Randy’s Review — ‘Peppermint’

Thursday, September 13, 2018

Garner shows all vigilantes are created equal

The sweet and lovable Capital One pitch-woman Jennifer Garner is anything but in the revenge tale “Peppermint.”

What’s in your wallet? How about about a cachet of weapons and survival technique.

Riley North turns from hard-working banker and multitasking mother and wife who transforms into a knife-wielding, gun-toting, hand-to-hand combat expert seeking justice against those responsible for her family’s death.

North, who is forced to miss her daughter’s birthday party when her jerk boss forces her to work late, returns home to learn that none of Carly’s (Cailey Fleming) friends attended her party. When she learns one of her daughter’s rich classmate’s mother deliberately scheduled a sleepover the same night and didn’t invite Carly, North convinces her husband Chris (Chris Johnson) a struggling car shop owner, to spend their limited resources for a night on the town with their girl.

Unbeknownst to North, her husband had been invited by a low-life friend to help him rip off a local drug dealer. The husband refuses, but the friend gives him up as an accomplice and gang hitmen are sent to deliver a message. While North is grabbing ice cream for Carly and Chris, the gunmen wheel by the Christmas carnival and open fire, killing them both and injuring a nearby North.

When she wakes up in the hospital, her husband and daughter are dead. Detectives Beltran (John Ortiz) and Carmichael (John Gallagher Jr.) are able to get her to identify the suspects, working for Diego Garcia’s (Juan Pablo Garcia) drug cartel. She returns home with plans to seek legal justice against those responsible but is met with bribes to change her story. In court, thanks to a slimy lawyer and corrupt judge, the perps are allowed to walk, grinning all the way. When North freaks out, she is taken into custody and sent for mental evaluation. She escapes and drops out of site.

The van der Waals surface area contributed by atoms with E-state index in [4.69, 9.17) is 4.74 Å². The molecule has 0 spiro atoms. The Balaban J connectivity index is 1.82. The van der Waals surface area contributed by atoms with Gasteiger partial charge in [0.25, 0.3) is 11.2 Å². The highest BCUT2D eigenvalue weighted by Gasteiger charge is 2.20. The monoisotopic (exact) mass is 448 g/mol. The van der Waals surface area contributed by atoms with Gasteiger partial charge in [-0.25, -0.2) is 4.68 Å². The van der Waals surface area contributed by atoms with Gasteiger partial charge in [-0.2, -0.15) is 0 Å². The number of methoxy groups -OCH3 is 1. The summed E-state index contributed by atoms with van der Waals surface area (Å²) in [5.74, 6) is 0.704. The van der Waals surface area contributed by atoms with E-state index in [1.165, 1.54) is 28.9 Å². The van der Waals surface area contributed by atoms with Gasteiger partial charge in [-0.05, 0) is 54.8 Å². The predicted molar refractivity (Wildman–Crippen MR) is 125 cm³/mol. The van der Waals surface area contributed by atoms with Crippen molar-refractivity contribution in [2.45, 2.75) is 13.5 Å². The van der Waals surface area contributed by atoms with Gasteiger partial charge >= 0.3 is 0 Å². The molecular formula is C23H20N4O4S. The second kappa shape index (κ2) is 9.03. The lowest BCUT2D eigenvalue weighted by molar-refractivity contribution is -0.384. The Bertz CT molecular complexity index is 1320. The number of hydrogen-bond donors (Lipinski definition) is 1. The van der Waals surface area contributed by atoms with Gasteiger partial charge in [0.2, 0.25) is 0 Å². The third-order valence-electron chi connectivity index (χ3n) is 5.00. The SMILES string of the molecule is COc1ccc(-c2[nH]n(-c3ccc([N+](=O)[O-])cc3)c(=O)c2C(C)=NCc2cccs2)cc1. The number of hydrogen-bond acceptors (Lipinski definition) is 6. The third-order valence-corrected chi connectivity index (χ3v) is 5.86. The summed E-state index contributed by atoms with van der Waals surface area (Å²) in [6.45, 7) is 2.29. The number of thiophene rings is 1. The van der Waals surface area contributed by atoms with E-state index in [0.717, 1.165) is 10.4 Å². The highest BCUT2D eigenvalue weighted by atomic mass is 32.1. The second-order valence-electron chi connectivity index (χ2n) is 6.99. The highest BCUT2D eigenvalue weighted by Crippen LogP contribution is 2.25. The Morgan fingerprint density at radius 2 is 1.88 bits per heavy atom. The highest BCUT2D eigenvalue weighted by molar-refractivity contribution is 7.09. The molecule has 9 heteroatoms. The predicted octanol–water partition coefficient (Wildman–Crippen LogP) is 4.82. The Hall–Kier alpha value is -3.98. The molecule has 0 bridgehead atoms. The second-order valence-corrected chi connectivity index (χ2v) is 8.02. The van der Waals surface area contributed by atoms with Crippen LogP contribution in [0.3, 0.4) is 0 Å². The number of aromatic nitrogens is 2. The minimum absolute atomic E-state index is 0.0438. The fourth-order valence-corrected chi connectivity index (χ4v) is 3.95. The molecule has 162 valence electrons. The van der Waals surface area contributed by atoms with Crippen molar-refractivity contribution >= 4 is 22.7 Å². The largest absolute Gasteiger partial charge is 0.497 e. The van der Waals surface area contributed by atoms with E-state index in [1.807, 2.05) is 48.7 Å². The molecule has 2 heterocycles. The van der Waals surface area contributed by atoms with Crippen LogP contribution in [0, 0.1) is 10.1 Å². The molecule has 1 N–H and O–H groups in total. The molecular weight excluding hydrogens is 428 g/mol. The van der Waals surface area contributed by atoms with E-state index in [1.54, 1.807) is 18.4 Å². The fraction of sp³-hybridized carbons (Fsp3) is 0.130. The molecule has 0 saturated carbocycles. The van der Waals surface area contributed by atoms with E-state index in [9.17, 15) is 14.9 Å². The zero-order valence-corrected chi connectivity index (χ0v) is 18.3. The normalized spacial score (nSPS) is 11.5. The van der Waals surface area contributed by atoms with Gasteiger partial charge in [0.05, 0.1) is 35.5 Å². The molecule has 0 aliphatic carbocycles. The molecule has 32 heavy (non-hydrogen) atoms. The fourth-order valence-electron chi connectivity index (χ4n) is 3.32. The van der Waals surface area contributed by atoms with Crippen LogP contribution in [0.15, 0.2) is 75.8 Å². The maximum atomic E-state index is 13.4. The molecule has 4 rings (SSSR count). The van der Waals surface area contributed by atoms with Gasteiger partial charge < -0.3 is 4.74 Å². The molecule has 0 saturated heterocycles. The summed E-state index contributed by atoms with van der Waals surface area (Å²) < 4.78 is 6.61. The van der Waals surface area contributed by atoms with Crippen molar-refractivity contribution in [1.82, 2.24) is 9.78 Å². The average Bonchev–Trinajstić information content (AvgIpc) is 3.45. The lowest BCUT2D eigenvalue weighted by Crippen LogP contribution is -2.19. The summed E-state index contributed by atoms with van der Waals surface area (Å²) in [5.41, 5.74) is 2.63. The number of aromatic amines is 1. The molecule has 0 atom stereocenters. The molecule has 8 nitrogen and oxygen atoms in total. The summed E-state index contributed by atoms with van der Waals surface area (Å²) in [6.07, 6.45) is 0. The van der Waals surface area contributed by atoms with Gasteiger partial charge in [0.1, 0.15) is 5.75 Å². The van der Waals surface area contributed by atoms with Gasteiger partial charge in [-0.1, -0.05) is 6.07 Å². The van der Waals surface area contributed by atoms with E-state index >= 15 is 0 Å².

Five years later, she returns a different person, bent on systematically seeking out the killers as well as those who let them off, issued the order and anyone else who preys on innocents.

She’s a bad, bad woman on a mission to right wrongs, and her reappearance and rising death toll become a top priority for both Beltran and Carmichael as they attempt to put an end to her reign of terror.

It’s pretty standard fare as vigilante tales go with a blend of story lines from “The Punisher” and “Death Wish” with a female twist. She transforms dramatically from pacifist to blood-thirsty fighting machine nicely but the movie is way too predictable. She gets the bad guys — bloodied, bruised and beaten for her efforts — and even settles the score with the snobby woman who messed up her daughter’s birthday, but the most wanted murderer also generates public support as details of her story become available.

Garner is solid in a traditional action piece, and credit her for the training she put herself through, but the film as a whole offers very little new to a long line of squaring-the-deal action flicks.


On a scale of 5 popcorn buckets, “Peppermint” runs out of fresh kernels at 2 1/2 tubs. Jennifer Garner is good in physical action roles and is both sympathetic and inspirational as a mother and wife seeking justice by any means necessary. But there is nothing new here. It’s been done before. She makes a good vigilante but there are only so many directions you can take a story like this. Running time: 1 hour, 42 minutes. MPAA rating: R. This film was reviewed at Southpark 7 Theatres in Spencer.